Winner announced for Mental Health Awareness Art Contest

Rothwell’s piece will be displayed in the waiting room of Student Counseling Services in Kilcawley Center. Photo by Molly Burke / The Jambar

By Molly Burke

Student Counseling Services have announced a winner for its second annual Mental Health Awareness Art Contest. After reviewing submissions from Sept. 6 to Oct. 7, Amber Rothwell, a graduate student studying clinical mental health counseling was chosen as the winner. 

The contest was open to all students and they could choose any medium of art. Rothwell said she wanted to participate in the contest because of her interest in art and personal struggles with mental health.

“I chose to make it a goal to submit something for the contest as a gauge for my own life — my life at home having five children, my life as a graduate assistant and a graduate student,” Rothwell said. “If I couldn’t find time to create something, that was an issue with my own mental health.” 

This year’s contest received nearly double the submissions from last year. Rothwell said the contest was great for beating the stigma surrounding mental health.

“Hopefully going forward [the contest] keeps growing and also the populations that it’s reaching. Maybe someone has never tried to express themselves [with art], and through this contest they can find a new outlet for themselves,” Rothwell said.

Last year, Youngstown State University alumna and licensed professional counselor, Justina Gazso, won the contest with her painting of six colorful heads, each with a different plant coming out of it. Gazso said she participated in the contest to combine her passions for mental health awareness and art. 

“Art always allows me to have control over a specific medium. I’m able to lose myself in the moment and escape my stress for a while. It then allows me to connect with others through cute animals, lost pets and sometimes funny memes,” Gazso said. “[The contest] encourages people to think about mental health as a whole and how it can look different from person to person.”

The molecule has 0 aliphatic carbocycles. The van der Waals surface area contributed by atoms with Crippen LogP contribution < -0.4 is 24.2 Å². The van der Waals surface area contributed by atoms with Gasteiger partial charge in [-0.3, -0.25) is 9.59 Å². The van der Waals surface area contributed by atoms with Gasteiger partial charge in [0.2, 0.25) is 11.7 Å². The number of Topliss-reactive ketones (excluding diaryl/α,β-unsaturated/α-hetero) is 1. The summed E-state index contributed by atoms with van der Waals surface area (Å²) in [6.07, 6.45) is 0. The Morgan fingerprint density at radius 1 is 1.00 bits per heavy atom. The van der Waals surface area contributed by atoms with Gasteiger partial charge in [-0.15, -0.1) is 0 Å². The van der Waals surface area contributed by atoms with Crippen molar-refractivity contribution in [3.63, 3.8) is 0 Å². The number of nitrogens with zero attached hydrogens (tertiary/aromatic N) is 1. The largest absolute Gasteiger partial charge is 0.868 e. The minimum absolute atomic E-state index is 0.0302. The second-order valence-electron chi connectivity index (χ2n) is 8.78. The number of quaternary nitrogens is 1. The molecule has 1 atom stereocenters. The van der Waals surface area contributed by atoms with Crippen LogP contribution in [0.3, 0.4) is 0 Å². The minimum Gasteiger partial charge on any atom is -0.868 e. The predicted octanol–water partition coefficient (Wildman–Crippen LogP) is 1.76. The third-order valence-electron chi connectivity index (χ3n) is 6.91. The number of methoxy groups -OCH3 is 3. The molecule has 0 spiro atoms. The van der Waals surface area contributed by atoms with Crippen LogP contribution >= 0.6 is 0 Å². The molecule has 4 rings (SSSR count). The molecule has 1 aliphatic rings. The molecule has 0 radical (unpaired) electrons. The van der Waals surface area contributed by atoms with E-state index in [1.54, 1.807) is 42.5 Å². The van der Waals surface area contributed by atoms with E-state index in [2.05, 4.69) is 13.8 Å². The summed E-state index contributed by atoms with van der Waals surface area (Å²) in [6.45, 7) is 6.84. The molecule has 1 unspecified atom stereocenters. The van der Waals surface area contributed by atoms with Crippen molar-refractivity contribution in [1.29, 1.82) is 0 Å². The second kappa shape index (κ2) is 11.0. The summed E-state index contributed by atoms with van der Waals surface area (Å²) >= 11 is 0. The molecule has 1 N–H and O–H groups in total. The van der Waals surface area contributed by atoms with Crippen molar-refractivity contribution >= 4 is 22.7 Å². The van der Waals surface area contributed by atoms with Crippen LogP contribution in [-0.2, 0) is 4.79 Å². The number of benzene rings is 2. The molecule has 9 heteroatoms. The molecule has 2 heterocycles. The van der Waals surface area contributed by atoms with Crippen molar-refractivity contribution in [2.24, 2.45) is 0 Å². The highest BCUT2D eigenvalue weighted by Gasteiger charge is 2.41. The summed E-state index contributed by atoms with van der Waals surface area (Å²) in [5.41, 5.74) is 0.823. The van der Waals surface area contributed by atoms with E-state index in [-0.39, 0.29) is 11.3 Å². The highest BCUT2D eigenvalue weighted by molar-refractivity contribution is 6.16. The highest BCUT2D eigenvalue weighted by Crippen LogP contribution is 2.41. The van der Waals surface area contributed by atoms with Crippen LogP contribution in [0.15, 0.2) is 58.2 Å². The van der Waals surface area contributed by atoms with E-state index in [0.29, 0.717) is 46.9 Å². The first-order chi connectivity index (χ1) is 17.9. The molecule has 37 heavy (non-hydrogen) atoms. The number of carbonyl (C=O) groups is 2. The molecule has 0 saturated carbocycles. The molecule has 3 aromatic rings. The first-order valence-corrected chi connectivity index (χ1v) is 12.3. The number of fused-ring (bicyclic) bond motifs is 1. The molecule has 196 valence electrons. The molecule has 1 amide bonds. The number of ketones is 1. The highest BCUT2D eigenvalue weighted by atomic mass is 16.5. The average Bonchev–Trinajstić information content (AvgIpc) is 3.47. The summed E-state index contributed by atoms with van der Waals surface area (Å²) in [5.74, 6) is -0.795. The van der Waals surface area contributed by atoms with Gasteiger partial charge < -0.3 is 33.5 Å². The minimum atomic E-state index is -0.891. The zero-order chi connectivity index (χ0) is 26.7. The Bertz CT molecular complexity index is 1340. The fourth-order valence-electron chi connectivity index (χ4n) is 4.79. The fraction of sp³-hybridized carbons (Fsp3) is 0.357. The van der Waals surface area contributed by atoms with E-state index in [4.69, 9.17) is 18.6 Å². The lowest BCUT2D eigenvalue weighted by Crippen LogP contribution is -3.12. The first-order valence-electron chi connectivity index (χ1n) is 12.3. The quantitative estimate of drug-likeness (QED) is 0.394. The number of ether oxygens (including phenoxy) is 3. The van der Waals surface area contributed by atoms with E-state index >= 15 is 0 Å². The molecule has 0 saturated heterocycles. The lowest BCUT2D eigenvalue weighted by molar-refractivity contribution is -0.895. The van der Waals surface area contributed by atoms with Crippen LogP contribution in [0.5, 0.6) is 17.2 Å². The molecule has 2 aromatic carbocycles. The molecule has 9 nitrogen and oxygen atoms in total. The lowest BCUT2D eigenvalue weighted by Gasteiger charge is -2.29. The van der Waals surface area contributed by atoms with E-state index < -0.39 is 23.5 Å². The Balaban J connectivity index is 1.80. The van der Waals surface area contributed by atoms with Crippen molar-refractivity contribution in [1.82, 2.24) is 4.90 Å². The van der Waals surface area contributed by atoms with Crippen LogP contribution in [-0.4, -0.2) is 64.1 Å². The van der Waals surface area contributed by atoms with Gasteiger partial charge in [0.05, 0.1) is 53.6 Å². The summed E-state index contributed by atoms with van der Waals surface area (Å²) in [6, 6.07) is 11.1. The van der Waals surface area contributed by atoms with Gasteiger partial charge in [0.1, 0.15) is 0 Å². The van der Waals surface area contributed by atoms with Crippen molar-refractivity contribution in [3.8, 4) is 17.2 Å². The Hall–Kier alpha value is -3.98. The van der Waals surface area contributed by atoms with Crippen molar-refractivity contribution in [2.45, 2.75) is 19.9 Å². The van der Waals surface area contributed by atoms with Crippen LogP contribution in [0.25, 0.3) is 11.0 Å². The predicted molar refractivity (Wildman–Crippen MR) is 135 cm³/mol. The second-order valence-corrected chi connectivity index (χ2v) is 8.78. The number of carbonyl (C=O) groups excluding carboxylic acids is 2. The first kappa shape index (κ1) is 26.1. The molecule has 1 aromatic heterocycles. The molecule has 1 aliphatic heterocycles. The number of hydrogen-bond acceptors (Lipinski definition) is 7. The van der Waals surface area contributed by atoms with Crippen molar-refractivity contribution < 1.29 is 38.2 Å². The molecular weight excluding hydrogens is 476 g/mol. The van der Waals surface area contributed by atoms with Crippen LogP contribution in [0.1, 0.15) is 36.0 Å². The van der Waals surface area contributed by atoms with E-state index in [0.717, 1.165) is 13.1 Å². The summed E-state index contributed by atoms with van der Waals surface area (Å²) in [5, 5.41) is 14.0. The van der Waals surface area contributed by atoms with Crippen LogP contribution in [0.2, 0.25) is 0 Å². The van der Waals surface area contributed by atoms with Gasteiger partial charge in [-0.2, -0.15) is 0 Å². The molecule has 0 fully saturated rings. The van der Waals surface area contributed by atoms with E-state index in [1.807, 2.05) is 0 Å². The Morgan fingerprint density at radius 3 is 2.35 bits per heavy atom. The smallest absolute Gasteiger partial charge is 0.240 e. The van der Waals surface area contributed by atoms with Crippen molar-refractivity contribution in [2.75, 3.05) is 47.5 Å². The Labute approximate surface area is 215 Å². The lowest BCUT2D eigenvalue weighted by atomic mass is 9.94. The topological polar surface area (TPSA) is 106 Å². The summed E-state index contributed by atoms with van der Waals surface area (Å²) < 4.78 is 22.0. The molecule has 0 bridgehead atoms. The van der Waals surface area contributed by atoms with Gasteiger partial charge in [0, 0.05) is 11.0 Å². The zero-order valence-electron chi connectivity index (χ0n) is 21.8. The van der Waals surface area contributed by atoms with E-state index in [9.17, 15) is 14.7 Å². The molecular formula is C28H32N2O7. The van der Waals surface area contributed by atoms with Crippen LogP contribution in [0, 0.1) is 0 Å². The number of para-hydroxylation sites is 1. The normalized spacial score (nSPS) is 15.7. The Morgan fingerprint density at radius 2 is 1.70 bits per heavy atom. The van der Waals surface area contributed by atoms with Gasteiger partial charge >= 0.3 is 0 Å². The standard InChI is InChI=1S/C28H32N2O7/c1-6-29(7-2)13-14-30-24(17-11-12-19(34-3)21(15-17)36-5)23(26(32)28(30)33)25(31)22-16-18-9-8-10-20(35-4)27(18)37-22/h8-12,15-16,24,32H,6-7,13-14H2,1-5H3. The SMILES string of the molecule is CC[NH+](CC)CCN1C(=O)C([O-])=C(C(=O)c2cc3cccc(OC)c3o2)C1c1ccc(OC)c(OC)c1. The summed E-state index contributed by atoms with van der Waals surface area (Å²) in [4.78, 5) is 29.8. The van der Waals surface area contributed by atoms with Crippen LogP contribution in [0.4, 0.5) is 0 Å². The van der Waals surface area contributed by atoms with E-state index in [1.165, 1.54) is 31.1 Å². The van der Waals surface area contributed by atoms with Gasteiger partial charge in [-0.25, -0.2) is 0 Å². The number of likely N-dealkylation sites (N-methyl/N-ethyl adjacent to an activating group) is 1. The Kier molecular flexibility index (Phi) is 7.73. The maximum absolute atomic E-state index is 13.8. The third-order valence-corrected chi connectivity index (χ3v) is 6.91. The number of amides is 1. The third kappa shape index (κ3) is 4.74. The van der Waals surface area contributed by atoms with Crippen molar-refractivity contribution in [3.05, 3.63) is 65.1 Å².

When describing her piece, Gazso said she hoped to inspire people to take better care of their mental health.

“Sometimes talking to someone can save us from many things. I wanted to encourage people to make that decision for themselves and to at least start a conversation that they deserve the help, no matter how small the reason may be,” Gazso said. 

Anne Lally, assistant director of Student Counseling Services and licensed professional clinical counselor, said the contest was important for students who want to get involved with spreading awareness for mental health.

“One of the reasons why we have this contest is to have our students connect with the [Student Counseling Services] in another aspect of not having to be a client, but connecting using the creative aspect of art in order to express yourself,” Lally said.

Lally said the contest helps students feel more comfortable going to counseling and reaching out for help.

“When students hear from their peers, I think it has a much bigger impact on them. They see what their peers are saying and they feel comfortable that someone is advocating that they know,” Lally said.

Rothwell’s art piece will be revealed and honored at a celebratory ceremony Dec. 2 at 1 p.m. in Kilcawley Center. The piece will then be displayed in the waiting room of Student Counseling Services. 

For more information about the Mental Health Awareness Art Contest, check out the Student Counseling Services website.

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